Wednesday, May 26, 2010

Sweet Indian Lassi

Sweet Indian Lassi


½ cup superfine sugar (or granulated sugar), to taste
¼ cup water
2 cups plain yogurt
6 cardamom pods
1/3 cup milk, chilled
2/3 cup buttermilk, chilled
2 cups crushed ice
1/8 teaspoon salt
¼ teaspoon rose water (optional), to taste


Making simple syrup: In a small saucepan, dissolve the sugar in water. Bring to a near boil, lower the heat and simmer for about 5 minutes. Let the syrup cool completely.
Extracting the cardamom seeds: Using a mortar and pestle. Pound the pods several times and the pod will release its seeds. Pick out the shells and discard them. Grind the cardamom seeds into a fine powder. Crush all the nits and gather about 1 teaspoon.
Assembly time: Combine the yogurt, buttermilk, milk, simple syrup, crushed cardamom, salt and crushed ice in a blender. Blend all the ingredients for about 2 minutes. While the mixture is blending, add the rose extract (if used). The consistency of the lassi should be smooth and frothy.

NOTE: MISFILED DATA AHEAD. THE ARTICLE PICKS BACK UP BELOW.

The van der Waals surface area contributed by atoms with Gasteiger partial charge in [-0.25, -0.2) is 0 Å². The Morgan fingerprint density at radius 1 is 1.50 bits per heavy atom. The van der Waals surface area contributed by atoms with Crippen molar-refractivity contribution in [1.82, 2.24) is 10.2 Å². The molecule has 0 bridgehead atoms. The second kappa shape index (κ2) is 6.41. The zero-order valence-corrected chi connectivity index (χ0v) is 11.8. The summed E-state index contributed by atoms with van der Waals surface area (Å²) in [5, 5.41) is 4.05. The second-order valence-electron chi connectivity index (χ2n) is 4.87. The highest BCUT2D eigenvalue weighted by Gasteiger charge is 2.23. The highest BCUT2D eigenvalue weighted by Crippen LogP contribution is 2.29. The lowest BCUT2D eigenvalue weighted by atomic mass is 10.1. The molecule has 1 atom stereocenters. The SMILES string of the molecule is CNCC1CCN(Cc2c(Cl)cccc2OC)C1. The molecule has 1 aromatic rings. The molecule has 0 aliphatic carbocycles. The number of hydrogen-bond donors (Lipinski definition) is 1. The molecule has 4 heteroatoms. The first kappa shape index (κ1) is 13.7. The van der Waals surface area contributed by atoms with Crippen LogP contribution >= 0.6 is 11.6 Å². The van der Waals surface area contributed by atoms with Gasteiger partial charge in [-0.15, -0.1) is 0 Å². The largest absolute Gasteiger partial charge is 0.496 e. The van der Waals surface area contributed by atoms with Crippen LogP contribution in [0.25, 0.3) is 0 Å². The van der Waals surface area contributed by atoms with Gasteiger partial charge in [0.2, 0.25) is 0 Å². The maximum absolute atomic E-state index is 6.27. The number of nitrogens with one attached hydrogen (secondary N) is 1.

Pour into 4 glasses. Stir well; some cardamom powder might sink to the bottom of the glass.
Serve chilled. Yields: 6 servings


Some people like to blend the lassi with water instead of milk and flavor it with nutmeg and a hint of cayenne pepper, but I prefer not to.
You can decorate the top of the glasses with crushed nuts (slivered almonds, pistachios or cashews), just as it's done for other Indian drinks, such as sharbat.
I prefer to use superfine sugar. It's a fine-grained sugar and it dissolves much more quickly than regular sugar. You can add up to ½ cup of sugar to plain lassi, but it's not meant to be too sweet.
I used Greek-style yogurt because it's firmer and more dense than regular yogurt. I made my own yogurt last summer. It's easier than you imagine; making homemade yogurt doesn't even require a yogurt maker. You can click on the link for the recipe.
You can find rose extract at Indian stores. It's sold in small 0.7-ounce bottles.
Related Posts Plugin for WordPress, Blogger...